|Parajulee, Megha - TEXAS A&M UNIVERSITY|
|Carroll, Stanley - TEXAS A&M UNIVERSITY|
|Arnold, Mark - TEXAS A&M UNIVERSITY|
Submitted to: Journal of Economic Entomology
Publication Type: Peer Reviewed Journal
Publication Acceptance Date: July 11, 2004
Publication Date: October 1, 2004
Citation: Sappington, T.W., Brashears, A.D., Parajulee, M.N., Carroll, S.C., Arnold, M.D., Baker, Jr., R.V. 2004. Boll weevil (Coleoptera: Curculionidae) survival through cotton gin trash fans. Journal of Economic Entomology. 97:1612-1618. Interpretive Summary: The boll weevil is a major pest of cotton, and great efforts are underway to eradicate it from the U.S. There is concern that if gins in eradicated or weevil-suppressed areas process harvested cotton from neighboring infested areas, weevils may escape to reinfest the eradication zone. Previous studies showed that the most likely way for a weevil to escape once it enters the gin plant is in the gin trash that is separated from the seed cotton by cleaning machinery. Gin trash is passed through a high speed fan that pulverizes the trash. We showed that free adult boll weevils cannot survive passage through a trash fan tested at any speed. However, a few weevils can survive passage through a fan, even when operated at high speeds, if they are inside a green boll. We found that increasing fan speed will not solve this problem. Our results indicate that if a device can be developed to partially crack open or crush bolls before they get to the trash fan, weevil survival may be reduced to the point where escape through this route is no longer a concern. This study provides regulatory and action agencies with information necessary to assess the risk of boll weevil reintroduction to eradication zones through ginning of infested seed cotton, and to design appropriate guidelines to manage that risk.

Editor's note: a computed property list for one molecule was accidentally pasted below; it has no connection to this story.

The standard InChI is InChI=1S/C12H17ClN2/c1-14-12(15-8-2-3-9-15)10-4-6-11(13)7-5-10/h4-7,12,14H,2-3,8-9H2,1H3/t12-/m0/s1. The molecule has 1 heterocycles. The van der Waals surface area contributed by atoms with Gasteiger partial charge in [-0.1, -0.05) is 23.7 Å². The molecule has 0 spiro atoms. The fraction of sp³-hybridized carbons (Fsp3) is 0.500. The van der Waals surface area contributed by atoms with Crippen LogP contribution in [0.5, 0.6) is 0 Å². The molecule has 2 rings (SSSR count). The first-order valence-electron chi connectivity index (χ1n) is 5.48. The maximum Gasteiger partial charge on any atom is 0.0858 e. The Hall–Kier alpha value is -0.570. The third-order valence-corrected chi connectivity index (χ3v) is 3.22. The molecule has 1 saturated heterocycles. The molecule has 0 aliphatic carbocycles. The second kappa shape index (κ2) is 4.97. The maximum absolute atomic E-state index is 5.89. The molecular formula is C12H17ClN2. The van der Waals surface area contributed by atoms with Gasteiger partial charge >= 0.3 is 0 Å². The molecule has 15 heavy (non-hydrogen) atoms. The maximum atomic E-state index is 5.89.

Technical Abstract: There is concern that cotton gins may serve as loci for reintroduction of boll weevils (Anthonomus grandis Boheman) to eradicated or suppressed zones when processing infested cotton from neighboring zones. Previous work has shown that virtually all weevils entering the gin in the seed cotton will be removed before they reach the gin stand. Those not killed by the seed cotton cleaning machinery will be shunted alive into the trash fraction, which passes through a centrifugal trash fan before exiting the gin. The objective of this study was to determine survival potential of boll weevils passed through a trash fan. Marked adult weevils were distributed in gin trash and fed through a 107-cm (42-in) diameter centrifugal fan operated across a range of fan-tip speeds. A small number of weevils were recovered alive immediately after passage through the fan, but all were severely damaged and did not survive 24 h. In another experiment, bolls infested with weevils were fed through the fan. Several teneral adults survived 24 h, and there was no evidence that fan-tip speed affected either initial survival of weevils, or the number of unbroken boll locks that could harbor an infesting weevil. Thus, designating a minimum fan-tip speed for ensuring complete kill is not possible for the boll weevil. Experiments suggest that a device installed in a gin that partially crushes or cracks bolls open before entering a trash fan will increase weevil mortality, possibly enough that further precautions would be unnecessary.